I agree BPMN should not be blamed.
On the topic at large, let me point to my comment to another of your nice posts: “The BPM sweetspot” (http://adamdeane.wordpress.com/2010/10/06/the-bpm-sweetspot/).
My thesis is: it’s good to have business process models, to have a notation, to standardize it, to make people (analysts and experts) use it.
But I’m fully with you: you cannot expect ALL the kinds of users to adopt it.
I think each user needs the right tool. For some it can be BPMN (full), for some it can be a simplified notation, but for some (typically the end users) it must even be a running prototype of the application. In our experience this let us identify a lot of process issues that no customer ever spotted in the BP models (although in principle they were able to understand the notation).
Following the rules (BPMS Watch, Bruce Silver blog, 5/10/2010)
I really appreciate your work in education and consolidation of BPMN (I read your book and I read with much interest also your recent online decalogue for BPMN design).
I have mixed feelings on the target users of BPMN: business users can for sure understand and design BP diagrams (if we assume usage of a “baseline” version of BPMN), but as you (and the other comments) abundantly demonstrate, it’s already a big challenge to end up with a reasonably well-formed and sense-making model.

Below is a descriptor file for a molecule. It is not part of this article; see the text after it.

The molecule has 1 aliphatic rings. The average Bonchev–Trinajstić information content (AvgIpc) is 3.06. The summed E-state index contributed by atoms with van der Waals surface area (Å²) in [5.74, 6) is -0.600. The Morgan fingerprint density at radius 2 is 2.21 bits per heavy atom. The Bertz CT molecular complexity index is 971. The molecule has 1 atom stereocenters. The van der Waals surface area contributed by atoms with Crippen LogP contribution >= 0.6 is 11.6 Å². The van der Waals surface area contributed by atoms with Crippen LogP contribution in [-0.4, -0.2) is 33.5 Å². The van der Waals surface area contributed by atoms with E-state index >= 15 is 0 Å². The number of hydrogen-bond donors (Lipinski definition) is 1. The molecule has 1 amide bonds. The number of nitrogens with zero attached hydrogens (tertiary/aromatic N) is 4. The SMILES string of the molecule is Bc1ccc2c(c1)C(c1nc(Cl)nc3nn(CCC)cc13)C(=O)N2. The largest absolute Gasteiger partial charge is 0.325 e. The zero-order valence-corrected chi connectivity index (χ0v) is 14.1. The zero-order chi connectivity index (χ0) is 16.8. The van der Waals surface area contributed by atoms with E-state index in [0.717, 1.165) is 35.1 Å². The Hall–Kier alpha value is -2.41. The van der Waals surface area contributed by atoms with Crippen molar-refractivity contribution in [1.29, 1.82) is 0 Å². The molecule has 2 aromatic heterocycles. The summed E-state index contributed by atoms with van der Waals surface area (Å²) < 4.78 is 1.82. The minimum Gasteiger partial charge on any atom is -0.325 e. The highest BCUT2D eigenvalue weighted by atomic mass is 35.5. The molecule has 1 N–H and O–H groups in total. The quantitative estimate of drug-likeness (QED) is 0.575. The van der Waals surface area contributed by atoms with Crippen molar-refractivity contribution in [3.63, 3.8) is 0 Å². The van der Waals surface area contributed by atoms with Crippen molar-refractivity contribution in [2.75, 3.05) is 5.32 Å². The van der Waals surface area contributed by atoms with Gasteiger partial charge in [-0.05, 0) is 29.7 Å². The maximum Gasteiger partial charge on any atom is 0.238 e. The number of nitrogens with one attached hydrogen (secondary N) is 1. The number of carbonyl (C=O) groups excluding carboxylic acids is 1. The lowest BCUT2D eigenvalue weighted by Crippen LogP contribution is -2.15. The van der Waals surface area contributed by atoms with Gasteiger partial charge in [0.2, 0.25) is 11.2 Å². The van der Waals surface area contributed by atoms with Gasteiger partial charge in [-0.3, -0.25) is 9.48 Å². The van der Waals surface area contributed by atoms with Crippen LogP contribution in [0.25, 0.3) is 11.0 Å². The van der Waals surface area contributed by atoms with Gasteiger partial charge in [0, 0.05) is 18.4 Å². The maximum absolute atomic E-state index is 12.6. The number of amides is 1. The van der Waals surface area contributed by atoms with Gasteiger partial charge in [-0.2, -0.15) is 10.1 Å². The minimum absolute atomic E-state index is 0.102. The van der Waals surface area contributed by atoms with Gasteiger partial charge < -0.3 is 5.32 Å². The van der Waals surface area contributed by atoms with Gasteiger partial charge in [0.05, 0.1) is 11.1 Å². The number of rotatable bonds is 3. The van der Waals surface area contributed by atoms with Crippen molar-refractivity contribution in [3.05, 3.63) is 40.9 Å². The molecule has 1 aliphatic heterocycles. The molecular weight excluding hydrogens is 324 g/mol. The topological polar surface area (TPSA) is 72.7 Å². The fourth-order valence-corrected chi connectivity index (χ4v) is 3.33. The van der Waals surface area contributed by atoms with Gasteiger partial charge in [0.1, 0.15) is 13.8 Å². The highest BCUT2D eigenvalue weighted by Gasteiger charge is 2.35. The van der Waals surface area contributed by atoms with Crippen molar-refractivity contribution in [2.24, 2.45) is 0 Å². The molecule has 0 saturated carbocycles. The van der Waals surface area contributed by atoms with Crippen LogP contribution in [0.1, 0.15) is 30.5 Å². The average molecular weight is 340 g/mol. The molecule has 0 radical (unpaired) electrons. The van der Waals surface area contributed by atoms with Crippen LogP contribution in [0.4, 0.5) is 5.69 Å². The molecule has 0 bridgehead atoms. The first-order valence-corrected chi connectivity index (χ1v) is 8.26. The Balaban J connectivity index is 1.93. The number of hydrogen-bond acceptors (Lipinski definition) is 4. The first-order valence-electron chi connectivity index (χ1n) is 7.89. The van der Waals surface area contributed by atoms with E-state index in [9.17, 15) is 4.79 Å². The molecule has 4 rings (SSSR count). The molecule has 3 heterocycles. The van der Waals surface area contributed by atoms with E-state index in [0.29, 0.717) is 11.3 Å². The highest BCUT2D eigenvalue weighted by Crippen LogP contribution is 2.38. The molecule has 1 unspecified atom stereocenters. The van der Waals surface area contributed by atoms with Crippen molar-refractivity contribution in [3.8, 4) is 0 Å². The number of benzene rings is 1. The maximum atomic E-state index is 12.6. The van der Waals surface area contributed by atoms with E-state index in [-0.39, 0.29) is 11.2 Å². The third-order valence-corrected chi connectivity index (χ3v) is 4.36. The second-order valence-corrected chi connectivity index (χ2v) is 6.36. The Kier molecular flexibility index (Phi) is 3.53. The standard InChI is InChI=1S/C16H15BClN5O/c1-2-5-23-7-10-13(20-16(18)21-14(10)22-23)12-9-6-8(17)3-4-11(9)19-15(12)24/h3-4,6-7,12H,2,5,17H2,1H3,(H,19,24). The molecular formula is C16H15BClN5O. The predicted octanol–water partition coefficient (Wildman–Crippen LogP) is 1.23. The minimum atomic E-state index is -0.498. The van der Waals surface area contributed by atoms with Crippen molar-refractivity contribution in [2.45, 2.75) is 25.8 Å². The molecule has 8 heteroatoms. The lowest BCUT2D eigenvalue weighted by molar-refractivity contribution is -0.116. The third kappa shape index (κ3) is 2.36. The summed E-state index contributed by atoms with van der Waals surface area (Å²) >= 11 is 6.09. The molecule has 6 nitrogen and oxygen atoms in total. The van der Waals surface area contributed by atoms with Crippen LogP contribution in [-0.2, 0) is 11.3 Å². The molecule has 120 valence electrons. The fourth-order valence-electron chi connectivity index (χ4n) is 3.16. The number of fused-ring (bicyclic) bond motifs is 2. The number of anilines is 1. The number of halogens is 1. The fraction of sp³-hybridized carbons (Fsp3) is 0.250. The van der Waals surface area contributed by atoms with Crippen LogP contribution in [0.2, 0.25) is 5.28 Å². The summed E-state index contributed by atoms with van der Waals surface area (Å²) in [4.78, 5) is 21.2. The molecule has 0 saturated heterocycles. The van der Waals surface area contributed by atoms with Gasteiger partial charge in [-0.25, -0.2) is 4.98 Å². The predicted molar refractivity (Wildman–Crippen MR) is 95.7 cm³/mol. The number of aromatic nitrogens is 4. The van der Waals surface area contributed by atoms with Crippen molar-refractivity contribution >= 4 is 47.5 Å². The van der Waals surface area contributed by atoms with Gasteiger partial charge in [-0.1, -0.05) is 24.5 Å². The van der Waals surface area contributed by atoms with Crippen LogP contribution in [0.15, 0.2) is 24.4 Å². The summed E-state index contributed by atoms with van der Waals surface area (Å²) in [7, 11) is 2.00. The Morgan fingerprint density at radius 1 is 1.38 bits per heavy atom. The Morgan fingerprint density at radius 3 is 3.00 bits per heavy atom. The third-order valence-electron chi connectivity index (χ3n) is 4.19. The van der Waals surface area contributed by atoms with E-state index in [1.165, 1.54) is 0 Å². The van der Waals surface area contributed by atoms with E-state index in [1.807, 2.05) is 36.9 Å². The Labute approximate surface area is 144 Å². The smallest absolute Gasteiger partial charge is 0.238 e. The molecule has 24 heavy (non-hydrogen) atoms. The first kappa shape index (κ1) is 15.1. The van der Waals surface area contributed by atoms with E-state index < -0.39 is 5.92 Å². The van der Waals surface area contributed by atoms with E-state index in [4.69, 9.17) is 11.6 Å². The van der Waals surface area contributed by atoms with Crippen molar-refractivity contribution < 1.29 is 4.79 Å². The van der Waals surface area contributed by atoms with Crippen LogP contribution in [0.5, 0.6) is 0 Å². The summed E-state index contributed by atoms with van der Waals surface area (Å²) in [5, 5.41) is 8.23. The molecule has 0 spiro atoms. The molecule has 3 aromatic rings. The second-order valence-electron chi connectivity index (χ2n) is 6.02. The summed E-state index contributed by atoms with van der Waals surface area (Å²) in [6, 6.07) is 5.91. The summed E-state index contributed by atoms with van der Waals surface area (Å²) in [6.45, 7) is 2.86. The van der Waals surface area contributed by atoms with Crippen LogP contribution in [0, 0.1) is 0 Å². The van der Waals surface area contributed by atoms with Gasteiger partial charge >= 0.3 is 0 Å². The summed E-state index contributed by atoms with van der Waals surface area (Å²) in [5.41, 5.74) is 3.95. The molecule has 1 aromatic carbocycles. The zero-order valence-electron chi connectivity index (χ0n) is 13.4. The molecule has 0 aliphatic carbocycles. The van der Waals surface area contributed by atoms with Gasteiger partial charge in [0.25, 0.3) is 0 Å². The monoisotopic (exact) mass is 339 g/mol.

However, this is only the first step.
The actual challenge would be to get value from these models: models should help improving processes, identifying requirement mistakes or other issues, possibly automatically executing/prototyping processes, and effectively documenting.
The question is: given the difficulty to reach the first objective (correctness), do you expect that the actual value will ever be achieved?
Our experience is that BPMN models are of huge value for process designers and engineers, but when it comes to getting feedback from the stakeholders (business users,…) nothing worked better than interacting upon running prototypes.
We recorded precise measures of our activities and productivity.
The good news was that we were able to automatically generate such prototype from BPMN and thus achieve quick redesign cycles.
(we presented our experience at BPM 2010, Hoboken, NJ too)